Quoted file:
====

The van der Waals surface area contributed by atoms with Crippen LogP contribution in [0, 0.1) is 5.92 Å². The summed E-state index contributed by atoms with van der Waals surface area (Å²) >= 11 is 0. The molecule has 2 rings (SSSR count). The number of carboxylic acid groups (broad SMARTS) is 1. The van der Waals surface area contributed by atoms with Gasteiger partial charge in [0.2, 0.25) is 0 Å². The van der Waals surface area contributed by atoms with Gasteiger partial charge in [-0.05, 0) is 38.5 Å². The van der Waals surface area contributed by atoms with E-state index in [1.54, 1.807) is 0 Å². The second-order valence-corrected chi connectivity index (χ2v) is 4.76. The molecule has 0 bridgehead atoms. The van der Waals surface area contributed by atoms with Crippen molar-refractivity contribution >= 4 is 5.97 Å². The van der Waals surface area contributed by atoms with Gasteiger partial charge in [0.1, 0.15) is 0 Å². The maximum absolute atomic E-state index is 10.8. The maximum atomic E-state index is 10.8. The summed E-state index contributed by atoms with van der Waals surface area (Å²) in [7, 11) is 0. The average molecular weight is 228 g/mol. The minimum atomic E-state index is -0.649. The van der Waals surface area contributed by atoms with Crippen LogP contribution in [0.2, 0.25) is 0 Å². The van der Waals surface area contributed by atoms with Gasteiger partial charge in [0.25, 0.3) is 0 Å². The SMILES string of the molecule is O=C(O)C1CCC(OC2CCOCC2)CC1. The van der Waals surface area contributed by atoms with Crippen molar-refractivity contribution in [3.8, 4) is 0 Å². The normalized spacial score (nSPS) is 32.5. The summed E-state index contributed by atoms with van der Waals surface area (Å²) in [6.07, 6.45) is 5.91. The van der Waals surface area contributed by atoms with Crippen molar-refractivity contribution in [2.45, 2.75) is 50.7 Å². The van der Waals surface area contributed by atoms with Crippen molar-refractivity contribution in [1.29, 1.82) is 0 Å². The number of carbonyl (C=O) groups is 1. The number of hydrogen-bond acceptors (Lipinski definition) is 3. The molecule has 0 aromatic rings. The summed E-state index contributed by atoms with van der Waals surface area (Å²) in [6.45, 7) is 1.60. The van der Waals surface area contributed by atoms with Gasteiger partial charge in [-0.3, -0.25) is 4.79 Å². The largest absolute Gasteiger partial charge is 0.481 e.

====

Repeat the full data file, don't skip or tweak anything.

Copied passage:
The van der Waals surface area contributed by atoms with Crippen LogP contribution in [0, 0.1) is 5.92 Å². The summed E-state index contributed by atoms with van der Waals surface area (Å²) >= 11 is 0. The molecule has 2 rings (SSSR count). The number of carboxylic acid groups (broad SMARTS) is 1. The van der Waals surface area contributed by atoms with Gasteiger partial charge in [0.2, 0.25) is 0 Å². The van der Waals surface area contributed by atoms with Gasteiger partial charge in [-0.05, 0) is 38.5 Å². The van der Waals surface area contributed by atoms with E-state index in [1.54, 1.807) is 0 Å². The second-order valence-corrected chi connectivity index (χ2v) is 4.76. The molecule has 0 bridgehead atoms. The van der Waals surface area contributed by atoms with Crippen molar-refractivity contribution >= 4 is 5.97 Å². The van der Waals surface area contributed by atoms with Gasteiger partial charge in [0.1, 0.15) is 0 Å². The maximum absolute atomic E-state index is 10.8. The maximum atomic E-state index is 10.8. The summed E-state index contributed by atoms with van der Waals surface area (Å²) in [7, 11) is 0. The average molecular weight is 228 g/mol. The minimum atomic E-state index is -0.649. The van der Waals surface area contributed by atoms with Crippen LogP contribution in [0.2, 0.25) is 0 Å². The van der Waals surface area contributed by atoms with Gasteiger partial charge in [0.25, 0.3) is 0 Å². The SMILES string of the molecule is O=C(O)C1CCC(OC2CCOCC2)CC1. The van der Waals surface area contributed by atoms with Crippen molar-refractivity contribution in [3.8, 4) is 0 Å². The normalized spacial score (nSPS) is 32.5. The summed E-state index contributed by atoms with van der Waals surface area (Å²) in [6.07, 6.45) is 5.91. The van der Waals surface area contributed by atoms with Crippen molar-refractivity contribution in [2.45, 2.75) is 50.7 Å². The van der Waals surface area contributed by atoms with Crippen molar-refractivity contribution in [1.29, 1.82) is 0 Å². The number of carbonyl (C=O) groups is 1. The number of hydrogen-bond acceptors (Lipinski definition) is 3. The molecule has 0 aromatic rings. The summed E-state index contributed by atoms with van der Waals surface area (Å²) in [6.45, 7) is 1.60. The van der Waals surface area contributed by atoms with Gasteiger partial charge in [-0.3, -0.25) is 4.79 Å². The largest absolute Gasteiger partial charge is 0.481 e.